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“Rent control does not work . . . It breaks my bleeding lefty heart, but that’s just how it is”

Sometimes the Guardian surprises. This piece by David Crouch certainly came as an unwelcome surprise to some of the regular Guardian commentariat. Mr Crouch has written a very fair appraisal of the effects of rent control in Sweden: “Pitfalls of rent restraints: why Stockholm’s model has failed many.” He writes,

The result [of rent controls] is a thriving rental property black market, with bribes of as much as 100,000 kronor per room to obtain a direct contract, McCormac says. Many people sublet space in their rental apartments. When one tenant advertised a tiny closet last year for rent, there were many potential takers.

“It is almost impossible for immigrants and new arrivals to penetrate this market – it is all about who you know and how much money you have,” McCormac says. Students, young people and immigrants are consequently shut out, and ethnic and social segregation is increasing.

A commenter called “JohannesL” adds his own story:

When I moved to Helsinki in 1982, there was strict rent control in place and the tenant was well-protected, it was very difficult to get rid of even the tenant from hell. Because of this, there were no rental flats available at all, except the council flats, which were definitely not available for healthy non-addicted young men.

There were plenty of people living in tents and cardboard huts in the woods then. (I enrolled in the university just to get a room in a student dormitory).

In the early 90’s they got rid of the rent control which made renting a profitable business, with the result that suddenly there was an active and relatively abundant rental market, and has been ever since.

Sad but true. Rent control does not work. Also, it must be possible to get rid of your tenant in reasonable time. It breaks my bleeding lefty heart, but that’s just how it is.

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33 comments to “Rent control does not work . . . It breaks my bleeding lefty heart, but that’s just how it is”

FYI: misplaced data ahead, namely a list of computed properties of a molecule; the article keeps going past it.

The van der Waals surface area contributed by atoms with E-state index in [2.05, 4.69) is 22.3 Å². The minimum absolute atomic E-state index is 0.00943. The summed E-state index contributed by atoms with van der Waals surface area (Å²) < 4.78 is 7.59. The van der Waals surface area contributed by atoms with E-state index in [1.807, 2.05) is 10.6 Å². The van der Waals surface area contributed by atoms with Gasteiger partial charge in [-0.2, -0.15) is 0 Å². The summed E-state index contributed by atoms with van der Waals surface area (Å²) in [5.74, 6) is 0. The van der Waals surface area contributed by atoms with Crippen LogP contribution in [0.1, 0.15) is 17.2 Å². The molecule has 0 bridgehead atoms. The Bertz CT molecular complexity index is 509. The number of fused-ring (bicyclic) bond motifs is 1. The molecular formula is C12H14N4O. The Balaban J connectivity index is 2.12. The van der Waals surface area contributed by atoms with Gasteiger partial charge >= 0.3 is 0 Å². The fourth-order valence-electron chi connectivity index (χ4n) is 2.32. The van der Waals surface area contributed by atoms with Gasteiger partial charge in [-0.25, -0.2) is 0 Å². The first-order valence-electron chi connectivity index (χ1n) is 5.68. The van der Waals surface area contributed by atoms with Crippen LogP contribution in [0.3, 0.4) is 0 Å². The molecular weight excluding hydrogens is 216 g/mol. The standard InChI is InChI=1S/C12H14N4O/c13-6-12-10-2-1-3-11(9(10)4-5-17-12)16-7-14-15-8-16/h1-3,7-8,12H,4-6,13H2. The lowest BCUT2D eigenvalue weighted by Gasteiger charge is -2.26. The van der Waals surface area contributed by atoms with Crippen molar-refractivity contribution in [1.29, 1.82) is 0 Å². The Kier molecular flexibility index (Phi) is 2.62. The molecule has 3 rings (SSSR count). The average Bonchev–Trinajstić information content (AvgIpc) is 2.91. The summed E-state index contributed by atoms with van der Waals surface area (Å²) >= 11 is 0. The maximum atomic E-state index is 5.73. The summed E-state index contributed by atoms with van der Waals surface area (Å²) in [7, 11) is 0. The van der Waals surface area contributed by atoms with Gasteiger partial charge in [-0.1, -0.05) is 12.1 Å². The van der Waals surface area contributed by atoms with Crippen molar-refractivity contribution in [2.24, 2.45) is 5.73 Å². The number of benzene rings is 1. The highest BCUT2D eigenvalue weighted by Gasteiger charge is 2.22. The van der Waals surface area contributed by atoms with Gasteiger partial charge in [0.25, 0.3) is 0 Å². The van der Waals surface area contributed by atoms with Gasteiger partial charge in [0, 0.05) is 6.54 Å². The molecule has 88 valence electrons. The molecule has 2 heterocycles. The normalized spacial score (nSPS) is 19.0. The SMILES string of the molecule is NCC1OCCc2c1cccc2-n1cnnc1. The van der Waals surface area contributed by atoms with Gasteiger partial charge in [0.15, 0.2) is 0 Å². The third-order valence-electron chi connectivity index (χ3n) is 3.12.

• John Galt III

    I was born in Manhattan and grew up in New York City. We had rent control and it is/was ruinous. NYC has been run by leftist idiots that have destroyed the place.

    http://www.forbes.com/sites/scottbeyer/2015/04/24/how-ironic-americas-rent-controlled-cities-are-its-least-affordable/

  • George Atkisson

    Rent control works for those in power and enables them to proclaim their moral superiority to those greedy selfish “others” who would raise the prices. Therefore it is an unalloyed Good Thing and may not be challenged by mere facts and experience.

  • Paul Marks

    Agreed George A.

    And Agreed John Galt.

    Good article – even if the leftist readers of the Guardian reject it.

    The laws of economics (part of the universal laws of reason) are not optional.

    They are not determined by culture, race or historical period.

    They are as true in Sweden as they are Tibet.

    As true in the 21st century as in Ancient Rome.

  • Sam Duncan

    People think of Glasgow tenements as slums, but these four-story sandstone blocks are actually found in every district of the city. There are tenements not far from where I live in which the first and third floors are (or were) the servants’ quarters for the ground and second. It was always a bit of an exaggeration, but it used to be said that everyone in Glasgow lived in a tenement.

    These buildings were built in the 19th and early 20th Centuries, without exception, for rent. Nobody bought a tenement flat, no matter how salubrious. Then along came the Rent Act. The first effect was that building for private rent stopped dead. Which is why, by the 1970s, Scotland had more state-owned housing per capita than communist Poland.

    The second is that today, the overwhelming majority of tenement flats are owner-occupied. Faced with mandated rents that simply didn’t cover their costs, the landlords had no choice but to sell up.

    So, a socialistic measure intended to help the poor actually promoted inequality: the poor had no alternative but to take what was handed to them by the state, while those who could afford to bought their own. The middle ground simply disappeared.

  • Julie near Chicago

    What John, George, and Paul said.

    Thanks, Natalie. :>)

    And kudos to Mr. Crouch (though I haven’t read his piece), and good job, JohannesL.

  • Julie near Chicago

    Sam, you commented while I was composing. So I’ll add, What Sam said. :>)
    ll

  • Fraser Orr

    It is worth reiterating what George said. Rent control DOES work. It just doesn’t work for the alleged purpose. Rent control is very effective at gathering votes and power for the people who write the laws, and provides a fabulous whipping boy both to complain about “slum housing” and to crow about how without politicians greedy landlords would suck the poor innocent dry with their price gouging.

    Mostly in the world people do stuff that works. It is just a matter of which metric you are using.

  • Nicholas (Participist) Gray

    Maybe it hasn’t been tried enough! Total rent control! A vote winner! And a positive boon for the black market. To any hypersensitive Americans, you can read ‘for the African-American market’. Feel better?

  • Roue le Jour

    Julie near Chicago

    What John, George, and Paul said.

    Ringo was unavailable for comment.

    I’m sorry. I’ll get me coat.